I always take the stairs down, because I am well now and don't need the lift.

I arrive in the front door of the hospital, listening to the automated voice telling me that 'this is a non smoking hospital'. Sometimes I take the revolving door and sometimes I take the ordinary door to the right. I immediately use the hand sanitisers and turn left down to the blood clinic. Large queues of people line the corridor, all waiting to have bloods done. I bypass all the queues and take a special yellow ticket, which means I am urgent and I get to skip the queue. Sometimes there is a queue of urgent people so I may get delayed by a few mins.

I sit in the blood chair and I confirm who I am. Then the vials are plucked out of their holders - two red, a blue and a green mostly, but sometimes three red, two blues, a black and a green! The phlebotomists are experts at taking the blood and I rarely feel the small scratch which they warn you is on the way. All finished and I thank them and leave.

Next, I head for the shop and get The Irish Times. Then across to the volunteer cafe where I get a banana and walnut muffin. Then I make my way up to the first floor, again taking the stairs, as this is proof to anyone watching, of just how well I am.

Into the office then to collect my hospital chart - the staff all know me now and my chart just comes out automatically. I am on volume three of three charts now and its cover is looking very faded and tattered from use.

I drop the chart into the nurses in the day ward and ask is there a space for me - most tmes there is a chair free, but sometimes there is a small wait in the chairs in the hallway.

Blood pressure, temperature and pulse are checked immediately. I never ask anymore if they are okay as I can read the results now as well as the nurses.

Then Sharon or Christine or Roisin or Aine (I know all the nurses by name) arrive over with the pillow for me to rest my arm on while they insert a line. Another small scratch but my veins are good and this usually goes without a hitch.

Then I sit and wait for my blood results to come back. As I do I look around at the other people sitting in chairs like me and those lying back on the beds at the opposite side of the room - a lot of familiar faces that I have come to know, and all the time there are new faces - new cancers being diagnosed. I watch the fear on the faces of those people - overwhelmed with news and results and complicated sounding names of diseases and drugs and treatments.

I sit back and wait and sometimes give a knowing smile and nod to them, as if to relate 'I know what you are going through - I know the sheer terror you are feeling and the million and one questions that are racing around your brain'.

I close my eyes as I wait for my results. Some of the doubts and questions start to play out in my mind:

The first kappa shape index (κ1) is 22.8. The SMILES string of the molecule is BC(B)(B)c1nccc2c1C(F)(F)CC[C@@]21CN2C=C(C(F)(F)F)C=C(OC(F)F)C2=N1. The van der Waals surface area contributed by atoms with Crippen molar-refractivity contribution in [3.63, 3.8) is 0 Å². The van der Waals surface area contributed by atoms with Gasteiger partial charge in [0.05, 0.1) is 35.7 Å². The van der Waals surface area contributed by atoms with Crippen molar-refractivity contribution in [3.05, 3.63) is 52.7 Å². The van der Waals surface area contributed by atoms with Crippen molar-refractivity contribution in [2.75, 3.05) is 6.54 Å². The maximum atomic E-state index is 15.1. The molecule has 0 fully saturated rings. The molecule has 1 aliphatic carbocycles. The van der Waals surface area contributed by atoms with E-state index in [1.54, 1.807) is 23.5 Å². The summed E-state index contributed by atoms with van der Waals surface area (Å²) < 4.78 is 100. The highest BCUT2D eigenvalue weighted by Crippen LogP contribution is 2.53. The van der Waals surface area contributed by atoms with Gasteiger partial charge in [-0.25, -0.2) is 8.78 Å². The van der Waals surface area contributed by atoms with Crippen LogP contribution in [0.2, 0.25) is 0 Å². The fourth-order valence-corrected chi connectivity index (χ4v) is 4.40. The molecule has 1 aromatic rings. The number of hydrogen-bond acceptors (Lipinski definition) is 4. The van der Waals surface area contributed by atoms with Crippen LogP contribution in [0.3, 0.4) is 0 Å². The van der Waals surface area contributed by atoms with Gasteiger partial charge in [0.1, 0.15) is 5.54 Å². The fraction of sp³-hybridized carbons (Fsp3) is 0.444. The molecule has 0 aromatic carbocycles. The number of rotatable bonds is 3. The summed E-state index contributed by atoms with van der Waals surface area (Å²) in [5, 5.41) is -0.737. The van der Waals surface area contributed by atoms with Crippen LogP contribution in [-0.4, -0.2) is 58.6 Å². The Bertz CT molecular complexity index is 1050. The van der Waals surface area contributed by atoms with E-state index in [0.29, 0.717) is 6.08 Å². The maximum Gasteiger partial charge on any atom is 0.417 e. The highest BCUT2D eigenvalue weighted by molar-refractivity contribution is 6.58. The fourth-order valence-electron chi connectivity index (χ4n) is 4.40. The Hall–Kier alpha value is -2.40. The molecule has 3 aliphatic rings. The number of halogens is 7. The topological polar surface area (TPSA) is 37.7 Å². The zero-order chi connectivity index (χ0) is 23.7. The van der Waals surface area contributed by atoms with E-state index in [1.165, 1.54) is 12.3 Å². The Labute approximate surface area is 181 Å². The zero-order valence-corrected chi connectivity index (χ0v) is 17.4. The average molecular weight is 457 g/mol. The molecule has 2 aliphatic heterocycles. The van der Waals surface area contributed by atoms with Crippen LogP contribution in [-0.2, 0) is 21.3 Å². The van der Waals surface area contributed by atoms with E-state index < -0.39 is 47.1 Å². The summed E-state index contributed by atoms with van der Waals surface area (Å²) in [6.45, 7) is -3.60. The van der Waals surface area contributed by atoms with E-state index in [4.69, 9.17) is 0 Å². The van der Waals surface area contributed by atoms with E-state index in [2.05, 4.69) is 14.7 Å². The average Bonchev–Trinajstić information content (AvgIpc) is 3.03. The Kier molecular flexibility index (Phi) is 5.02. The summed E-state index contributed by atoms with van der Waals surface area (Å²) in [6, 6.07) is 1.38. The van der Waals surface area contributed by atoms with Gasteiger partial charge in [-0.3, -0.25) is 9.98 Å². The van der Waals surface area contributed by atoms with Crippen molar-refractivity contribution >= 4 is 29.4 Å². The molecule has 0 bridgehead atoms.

• Will this month be the month when things go wrong for me?
  • Will this month be the month when they tell me I need a bone marrow biopsy as some of the levels are off?
  • Will this be the month when they tell me that there are signs that the myeloma is on the march again?
Questions, questions, all the time.

I check my email and flick onto my Facebook and Twitter pages, letting people know where I am and reading all the good wishes and good luck messages that come dilligently each month from my wonderful circle of family and friends.

Then Sharon comes over and tells me that my results are very good today - so I breathe a sign of relief. I am off the hook for another month. She attaches my treatment to my line and I sit back for the couple of hours that it will take to go in.

I text to let family know that all is well with me. Then I open the Irish Times to see what's happening in the world, because I know that all is well in mine - at least for another month anyway!


Tuesday, August 31, 2010

Being vs Doing
a short poem by Brenda Drumm
I am supposed to be 'a
human being
not a human doing!'
and yet,
I am so busy doing,
that I have no time
for just being!
August 2010

Tuesday, June 22, 2010

A case of mistaken confectionery

Last Friday 18 June 2010 was a big day for me - we had the launch of Myeloma (bone marrow cancer) Awareness Week 2010 at 12 noon in the Mansion House in Dublin which is the residence of the Lord Mayor of Dublin.

We had been working on the launch for months, weeks and we were anxious that everything would go well.

The day started well for me - I looked out the window first thing in the morning and there were two magpies sitting in the garden. I quickly recited the rhyme: "one for sorrow, two for joy". Whew, I thought, two for joy, I am okay I thought.

I was hyper as I had not been able to sleep the night before - partly because of the excitement and partly because I am on steroids. I guess I was also just anxious that everything would go well.

I showered, dressed, changed outfits, did my make-up, decided - bare legs or tights, made my son Cathal's lunch, got his school bag ready, put breakfast out, woke the kids, supervised the morning school routine.

Then I loaded the car - six boxes of our mugs for myeloma for our fundrasier, two banners, laptop, projector, camera, handbag, change of clothes, high shoes (as I can't drive in them), make-up, briefcase with all the literature and my speech, a scissors, sellotape and a birthday candle.

We dropped Cathal off to school and my daughter Emma (our helper for the day) and I drove straight to Dublin to the Mansion House. We made good time and we parked in one of the spaces that the staff had very kindly reserved for us. We unloaded and started to get the room ready. We had the use of the formidable Oak Room and the drawing room behind it for the day. Very impressive space the drawing room, all mirrors and plush furniture and drapes and nice paintings. There was a baby grand Steinway piano and while it was still just Emma and I in the room she played It’s All About You by McFly. It sounded amazing.